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: I'm cleaning out my inbox today, or at least right now. If you can't wait years for the best or most bizarre Japanese TV programs to be mentioned in or ported to the Western media, the Internet is a boon (but what is the next boon on the Internet?). English language newspapers in Japan have summaries of the upcoming season (Link from Sumana). The best show mentioned in that article is an anti-quiz show, in which panelists are told documented facts and asked to register how surprised they are by each fact. The great thing is that each fact itself sounds like the premise for a Japanese TV show. I am not sure where the competition comes into play; maybe the panelists are also the sources of the facts.

This is not mentioned in the article (I saw it in the New York Times), but there is also a cool-looking documentary show on Japanese television called "Project X", which has episode titles like "Battle For The Soul Of HONDA" and which talks about the engineers and managers who brought prosperity to postwar Japan and who now, presumably, sit around in karaoke bars watching "Project X". It looks like you could see Project X with English subtitles if you live in LA. It took me a while to find those links, because there are 2.1 jillion things in the universe called "Project X" and restricting the search to Japan doesn't help much.

Rebuttal: Sumana says: "imisspell is not useless, since you can use it to think of misspellings of your domain name and register those too."

Camera Man killed in duel, all future shots to be from Mega Man's perspective: Did you know that there was a Mega Man cartoon? According to one Amazon review, there is an episode in which "Dr. Wily uses [a shrinking ray] to shrink major cities and sell them to criminals." I guess there would be a big market for that among those criminals who turned to a life of crime because there weren't enough Franklin Mint collectible plates to hold their interest.

: Some out-of-context reminiscence from my mother:

I remember when Magic Markers were invented; the first ones my mother brought home were about 1956. They consisted of a small, chunky glass ampule filled with noxious ink and a thick felt wick. I tried them out on the living room walls and found them to be a satisfactory art medium. However, post-creation I abandoned them to the floor, where my father's big work boots trod upon one of them. Bye bye Magic Marker.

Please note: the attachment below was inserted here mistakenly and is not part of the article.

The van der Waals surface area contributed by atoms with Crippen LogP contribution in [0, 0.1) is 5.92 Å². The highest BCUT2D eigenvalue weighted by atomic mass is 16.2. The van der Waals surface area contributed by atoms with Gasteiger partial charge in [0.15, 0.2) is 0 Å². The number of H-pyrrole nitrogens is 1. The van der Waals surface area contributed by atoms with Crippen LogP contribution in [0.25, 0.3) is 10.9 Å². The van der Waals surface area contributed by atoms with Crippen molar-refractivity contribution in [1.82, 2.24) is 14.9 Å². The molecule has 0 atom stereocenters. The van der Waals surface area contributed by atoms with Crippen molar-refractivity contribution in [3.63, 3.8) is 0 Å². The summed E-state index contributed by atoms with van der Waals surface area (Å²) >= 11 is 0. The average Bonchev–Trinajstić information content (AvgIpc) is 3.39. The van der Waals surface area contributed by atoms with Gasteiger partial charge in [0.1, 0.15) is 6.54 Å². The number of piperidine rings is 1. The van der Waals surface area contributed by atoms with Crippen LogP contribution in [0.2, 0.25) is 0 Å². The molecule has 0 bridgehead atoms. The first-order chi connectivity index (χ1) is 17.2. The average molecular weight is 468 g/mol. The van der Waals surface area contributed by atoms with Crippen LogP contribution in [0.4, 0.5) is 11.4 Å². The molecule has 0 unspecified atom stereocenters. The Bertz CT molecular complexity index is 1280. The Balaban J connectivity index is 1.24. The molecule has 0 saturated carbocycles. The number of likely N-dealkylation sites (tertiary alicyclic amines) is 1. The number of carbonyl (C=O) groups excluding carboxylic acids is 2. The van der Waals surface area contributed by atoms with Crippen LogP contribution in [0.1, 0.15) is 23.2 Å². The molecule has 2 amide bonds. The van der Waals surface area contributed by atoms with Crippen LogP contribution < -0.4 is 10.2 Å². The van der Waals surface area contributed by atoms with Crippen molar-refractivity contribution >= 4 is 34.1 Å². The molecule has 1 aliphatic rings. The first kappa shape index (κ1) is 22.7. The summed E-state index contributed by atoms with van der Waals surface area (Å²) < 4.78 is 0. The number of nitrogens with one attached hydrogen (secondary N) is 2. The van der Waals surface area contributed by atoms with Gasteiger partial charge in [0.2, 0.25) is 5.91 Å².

Godzilla vs. Mechagodzilla: I Tivoed this and ended up skipping through a lot of it because it thinks it's a spy movie (this was a common failing of Godzilla movies made in the 1970s). You could do a good spy movie involving Godzilla and Mechagodzilla, but it would be called "The Godzilla Operation" or "Code Name: Mechagodzilla", rather than having a title that implies that the movie is about Godzilla engaged in some sort of dispute or combat vis-a-vis Mechagodzilla. (That reminds me; I need to finish my serialized postmodern Godzilla fanfic so that I can implement my plan of running an installment each Saturday for three Saturdays.)

There is a Godzilla/Mechagodzilla fight in the last twenty minutes, which is pretty good, albeit burdened with fake spurting Godzilla blood. On balance, I think that every other Mechagodzilla movie I've ever seen was better than this one. Heck, I think Godzilla vs. Space Godzilla was better than this movie, if only because Space Godzilla looked neat and had a cool mutant roar, and that movie contained Akira Emoto. For me, if there is to be a monster movie the monsters must have a lot of screen time, and Godzilla vs. Mechagodzilla came up short on this count.

The other memorable thing about this movie is that the bad guys have a secret hideout and demand that you repeat a codephrase before entering so that they can keep girls and Interpol agents out of their fort. But the only times we see the challenge/response in use, it's being used by people who are infiltrating the hideout, so it's not a very good challenge/response. Maybe they should choose something harder to guess, like "Mecha/Godzilla".


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